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What you should know about HIV and the law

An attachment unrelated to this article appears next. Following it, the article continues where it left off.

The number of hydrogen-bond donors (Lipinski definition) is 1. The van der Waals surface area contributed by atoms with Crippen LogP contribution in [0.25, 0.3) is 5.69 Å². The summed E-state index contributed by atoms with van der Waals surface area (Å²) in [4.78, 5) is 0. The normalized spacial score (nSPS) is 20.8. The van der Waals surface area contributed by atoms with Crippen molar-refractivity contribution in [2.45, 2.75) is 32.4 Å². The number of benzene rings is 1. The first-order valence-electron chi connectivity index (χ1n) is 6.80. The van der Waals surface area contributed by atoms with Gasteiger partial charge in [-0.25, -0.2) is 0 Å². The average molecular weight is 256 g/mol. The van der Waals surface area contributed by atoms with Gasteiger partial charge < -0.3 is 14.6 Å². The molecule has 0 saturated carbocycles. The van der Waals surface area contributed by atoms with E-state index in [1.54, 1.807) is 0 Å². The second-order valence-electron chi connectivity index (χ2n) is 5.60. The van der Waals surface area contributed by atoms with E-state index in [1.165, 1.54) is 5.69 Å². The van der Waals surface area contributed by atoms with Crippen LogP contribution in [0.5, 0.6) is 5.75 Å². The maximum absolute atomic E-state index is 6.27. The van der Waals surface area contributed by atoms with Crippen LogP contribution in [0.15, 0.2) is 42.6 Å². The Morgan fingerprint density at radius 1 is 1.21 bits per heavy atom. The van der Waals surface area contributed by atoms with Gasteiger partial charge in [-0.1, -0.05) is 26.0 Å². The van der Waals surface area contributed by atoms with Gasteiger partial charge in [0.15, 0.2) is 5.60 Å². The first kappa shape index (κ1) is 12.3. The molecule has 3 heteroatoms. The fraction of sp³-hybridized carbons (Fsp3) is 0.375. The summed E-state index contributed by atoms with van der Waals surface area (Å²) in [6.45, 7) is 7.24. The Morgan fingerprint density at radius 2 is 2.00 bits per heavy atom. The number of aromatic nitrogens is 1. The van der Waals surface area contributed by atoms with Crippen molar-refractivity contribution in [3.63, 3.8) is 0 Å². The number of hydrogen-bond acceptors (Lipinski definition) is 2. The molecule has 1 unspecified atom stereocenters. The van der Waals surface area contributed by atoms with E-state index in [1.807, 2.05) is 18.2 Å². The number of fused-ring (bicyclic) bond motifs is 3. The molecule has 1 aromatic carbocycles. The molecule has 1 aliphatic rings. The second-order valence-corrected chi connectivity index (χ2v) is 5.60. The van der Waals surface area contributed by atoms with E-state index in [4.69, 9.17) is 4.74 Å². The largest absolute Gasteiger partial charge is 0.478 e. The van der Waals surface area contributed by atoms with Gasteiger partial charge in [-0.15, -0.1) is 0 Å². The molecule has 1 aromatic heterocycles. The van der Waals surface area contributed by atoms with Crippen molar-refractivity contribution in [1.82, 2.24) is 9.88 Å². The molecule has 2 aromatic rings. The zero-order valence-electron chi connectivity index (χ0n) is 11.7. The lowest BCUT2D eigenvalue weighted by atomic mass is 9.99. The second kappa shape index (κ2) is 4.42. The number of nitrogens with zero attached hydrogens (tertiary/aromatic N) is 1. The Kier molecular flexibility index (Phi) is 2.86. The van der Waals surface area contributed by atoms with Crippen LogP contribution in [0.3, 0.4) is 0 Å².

Thu 21 May 2009 In: Features View at Wayback View at NDHA